Red Berries – Edible or Not Edible?

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Video identifying red berries

American Bittersweet – Not Edible

American bittersweet is a perennial vine that wraps itself around trees and any surrounding shrubs. It can grow as long as 15 to 20 feet long. In the fall, the orange to red fruit capsules pop open exposing the red berries inside. They’re very pretty and make lovely decorations, but they are NOT EDIBLE.

The American bittersweet is native to North America, but the copycat look alike – the Asian bittersweet is an introduced invasive species. The Asian bittersweet is very aggressive and actually chokes and kills trees with its vines. For the difference between the Asian and American bittersweet read The Spruce.

Bunchberries – Edible, but Meh

When you head into forested areas, especially where there are conifers (eg. spruce, fir & pine) you’ll come across a common ground covering of bunched berries or little white flowers (early summer). These are called bunchberries, so called because of the tell tale bunch of berries you’ll find clustered together in the center of the plant. Often you’ll find a large grouping of bunchberries.

This relative of the dogwood, only grows 10-20 cm tall. You’ll see a whorl of 4-6 leaves at the top of the plant with the flowers and later the red berries clustered on a stem in the center. The berries are edible, but they’re not that remarkable. They have a sweet, non-descript mealy flavor and are very seedy. In fact one interpretation of the Cree name kawiscowimin is “gravel inside” cause that’s what it sounds and feels like when you eat several. They are not commonly harvested although they do have a high pectin content – beneficial for jam making. They’re also high in Vitamin C – so if stuck in the woods and concerned about scurvy – go ahead and munch on a bunch.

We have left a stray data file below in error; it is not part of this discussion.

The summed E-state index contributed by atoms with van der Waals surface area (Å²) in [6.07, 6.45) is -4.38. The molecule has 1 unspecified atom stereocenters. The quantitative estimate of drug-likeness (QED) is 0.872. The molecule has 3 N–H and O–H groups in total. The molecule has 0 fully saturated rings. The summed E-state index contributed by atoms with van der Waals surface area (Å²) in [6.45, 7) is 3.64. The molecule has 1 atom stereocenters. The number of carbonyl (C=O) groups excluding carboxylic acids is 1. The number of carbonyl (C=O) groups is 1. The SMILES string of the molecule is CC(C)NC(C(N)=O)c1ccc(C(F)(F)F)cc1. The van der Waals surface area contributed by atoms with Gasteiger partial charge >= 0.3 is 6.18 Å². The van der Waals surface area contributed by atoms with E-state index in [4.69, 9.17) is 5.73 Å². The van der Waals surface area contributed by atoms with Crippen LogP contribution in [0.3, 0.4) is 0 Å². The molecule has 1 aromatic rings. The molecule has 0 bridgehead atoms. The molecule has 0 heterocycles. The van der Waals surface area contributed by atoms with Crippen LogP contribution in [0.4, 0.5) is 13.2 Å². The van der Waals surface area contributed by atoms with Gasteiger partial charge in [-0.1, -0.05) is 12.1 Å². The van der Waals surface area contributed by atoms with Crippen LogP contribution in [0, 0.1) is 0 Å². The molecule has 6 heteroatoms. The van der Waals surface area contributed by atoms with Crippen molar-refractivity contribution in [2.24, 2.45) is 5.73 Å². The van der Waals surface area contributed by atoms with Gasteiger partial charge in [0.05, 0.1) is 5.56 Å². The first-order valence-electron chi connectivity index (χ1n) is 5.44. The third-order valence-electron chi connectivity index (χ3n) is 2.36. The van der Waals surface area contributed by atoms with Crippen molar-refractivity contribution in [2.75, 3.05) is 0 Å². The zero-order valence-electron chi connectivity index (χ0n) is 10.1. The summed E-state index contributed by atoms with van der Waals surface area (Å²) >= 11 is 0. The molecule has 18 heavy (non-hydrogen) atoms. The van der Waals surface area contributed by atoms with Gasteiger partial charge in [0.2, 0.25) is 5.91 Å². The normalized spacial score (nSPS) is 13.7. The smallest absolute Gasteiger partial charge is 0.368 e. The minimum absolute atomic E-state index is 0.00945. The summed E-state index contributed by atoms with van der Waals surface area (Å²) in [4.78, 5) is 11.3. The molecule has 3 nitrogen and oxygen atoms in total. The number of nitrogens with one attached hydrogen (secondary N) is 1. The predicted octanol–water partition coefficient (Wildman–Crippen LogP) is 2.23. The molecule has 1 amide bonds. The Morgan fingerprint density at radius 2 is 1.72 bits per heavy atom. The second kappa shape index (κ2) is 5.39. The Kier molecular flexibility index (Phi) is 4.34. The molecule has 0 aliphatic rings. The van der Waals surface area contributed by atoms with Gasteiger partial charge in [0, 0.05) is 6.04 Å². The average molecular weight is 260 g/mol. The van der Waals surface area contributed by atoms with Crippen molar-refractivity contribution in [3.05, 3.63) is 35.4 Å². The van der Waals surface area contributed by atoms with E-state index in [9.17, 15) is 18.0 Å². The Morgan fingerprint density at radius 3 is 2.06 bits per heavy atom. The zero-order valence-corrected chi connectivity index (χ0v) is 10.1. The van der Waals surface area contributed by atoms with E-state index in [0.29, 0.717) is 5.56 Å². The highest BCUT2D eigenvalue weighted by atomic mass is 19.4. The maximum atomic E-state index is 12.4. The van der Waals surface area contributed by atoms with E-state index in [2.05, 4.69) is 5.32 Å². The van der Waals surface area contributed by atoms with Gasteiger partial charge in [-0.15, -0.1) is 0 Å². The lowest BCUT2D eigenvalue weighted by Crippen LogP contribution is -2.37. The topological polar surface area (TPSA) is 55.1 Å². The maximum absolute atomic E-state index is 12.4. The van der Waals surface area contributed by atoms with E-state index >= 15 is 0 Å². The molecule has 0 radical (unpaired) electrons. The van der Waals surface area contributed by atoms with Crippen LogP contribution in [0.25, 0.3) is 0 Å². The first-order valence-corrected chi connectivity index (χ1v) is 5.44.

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Here are the white flowers you might see May to early July and a closer look at the leaves.

Often, you’ll see a few bunch berry plants together. You’ll find berries end of July and August.

Evans Cherries/Sour Cherries – Edible

These are Evans cherries and they are edible and delicious. This is a popular sour cherry that was cultivated in Edmonton, AB. They grow on trees that can reach 15 feet. The leaves are a dark green with serrated edges. The cherries are 3/4 inches, bright red and tart. If you’re patient, the cherries will get sweeter and turn a darker red when left on the tree longer. They are typically ripe end of July, early August. Because of their bigger size they’re excellent for pies, baking, canning, freezing, juice or jelly.

It’s not likely you’ll find them in the wild – only in Manitoba backyards.

The University of Saskatchewan has also introduced some new varieties of sour cherries – the sweetest sour cherries you’ll find. The Romance cherry series includes varieties like Romeo, Juliet, Crimson Passion, etc. The cherries are bright red to dark red and ripen at various times from July to August.

Red Baneberries – Not Edible

Do not eat red baneberries. Don’t eat the white or dark blue ones either! They’re very toxic. The berries are so shiny and polished they look fake, like costume jewelry beads. But do not let kids play with them, just admire from afar. The berries are on a long stock that shoots above the bushy plant that has feather saw-toothed leaves. The plant is knee to thigh high.

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Ethan Smith is a seasoned marine veteran, professional blogger, witty and edgy writer, and an avid hunter. He spent a great deal of his childhood years around the Apache-Sitgreaves National Forest in Arizona. Watching active hunters practise their craft initiated him into the world of hunting and rubrics of outdoor life. He also honed his writing skills by sharing his outdoor experiences with fellow schoolmates through their high school’s magazine. Further along the way, the US Marine Corps got wind of his excellent combination of skills and sought to put them into good use by employing him as a combat correspondent. He now shares his income from this prestigious job with his wife and one kid. Read more >>